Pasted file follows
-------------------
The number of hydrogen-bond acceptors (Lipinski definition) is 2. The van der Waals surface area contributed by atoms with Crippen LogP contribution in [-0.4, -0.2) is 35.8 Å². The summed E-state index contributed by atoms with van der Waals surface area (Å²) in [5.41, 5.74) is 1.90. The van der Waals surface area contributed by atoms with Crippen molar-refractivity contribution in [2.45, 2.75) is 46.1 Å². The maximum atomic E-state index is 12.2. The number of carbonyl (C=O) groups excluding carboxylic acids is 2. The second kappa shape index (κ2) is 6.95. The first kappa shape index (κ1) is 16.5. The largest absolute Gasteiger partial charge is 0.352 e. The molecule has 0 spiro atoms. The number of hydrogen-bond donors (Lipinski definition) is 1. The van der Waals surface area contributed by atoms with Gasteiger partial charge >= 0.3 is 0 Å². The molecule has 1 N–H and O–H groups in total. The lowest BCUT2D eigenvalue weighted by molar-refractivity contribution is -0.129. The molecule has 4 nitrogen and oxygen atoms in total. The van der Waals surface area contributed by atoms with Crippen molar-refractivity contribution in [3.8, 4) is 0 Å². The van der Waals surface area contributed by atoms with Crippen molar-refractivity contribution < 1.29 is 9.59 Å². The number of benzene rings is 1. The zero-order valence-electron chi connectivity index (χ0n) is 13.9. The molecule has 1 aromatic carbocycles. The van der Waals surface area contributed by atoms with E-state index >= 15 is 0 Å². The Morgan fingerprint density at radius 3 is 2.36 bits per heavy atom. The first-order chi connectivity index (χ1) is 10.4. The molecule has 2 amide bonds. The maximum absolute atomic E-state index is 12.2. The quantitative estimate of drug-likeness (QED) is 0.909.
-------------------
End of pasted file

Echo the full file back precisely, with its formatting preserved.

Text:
The number of hydrogen-bond acceptors (Lipinski definition) is 2. The van der Waals surface area contributed by atoms with Crippen LogP contribution in [-0.4, -0.2) is 35.8 Å². The summed E-state index contributed by atoms with van der Waals surface area (Å²) in [5.41, 5.74) is 1.90. The van der Waals surface area contributed by atoms with Crippen molar-refractivity contribution in [2.45, 2.75) is 46.1 Å². The maximum atomic E-state index is 12.2. The number of carbonyl (C=O) groups excluding carboxylic acids is 2. The second kappa shape index (κ2) is 6.95. The first kappa shape index (κ1) is 16.5. The largest absolute Gasteiger partial charge is 0.352 e. The molecule has 0 spiro atoms. The number of hydrogen-bond donors (Lipinski definition) is 1. The van der Waals surface area contributed by atoms with Gasteiger partial charge >= 0.3 is 0 Å². The molecule has 1 N–H and O–H groups in total. The lowest BCUT2D eigenvalue weighted by molar-refractivity contribution is -0.129. The molecule has 4 nitrogen and oxygen atoms in total. The van der Waals surface area contributed by atoms with Crippen molar-refractivity contribution in [3.8, 4) is 0 Å². The van der Waals surface area contributed by atoms with Crippen molar-refractivity contribution < 1.29 is 9.59 Å². The number of benzene rings is 1. The zero-order valence-electron chi connectivity index (χ0n) is 13.9. The molecule has 1 aromatic carbocycles. The van der Waals surface area contributed by atoms with E-state index >= 15 is 0 Å². The Morgan fingerprint density at radius 3 is 2.36 bits per heavy atom. The first-order chi connectivity index (χ1) is 10.4. The molecule has 2 amide bonds. The maximum absolute atomic E-state index is 12.2. The quantitative estimate of drug-likeness (QED) is 0.909.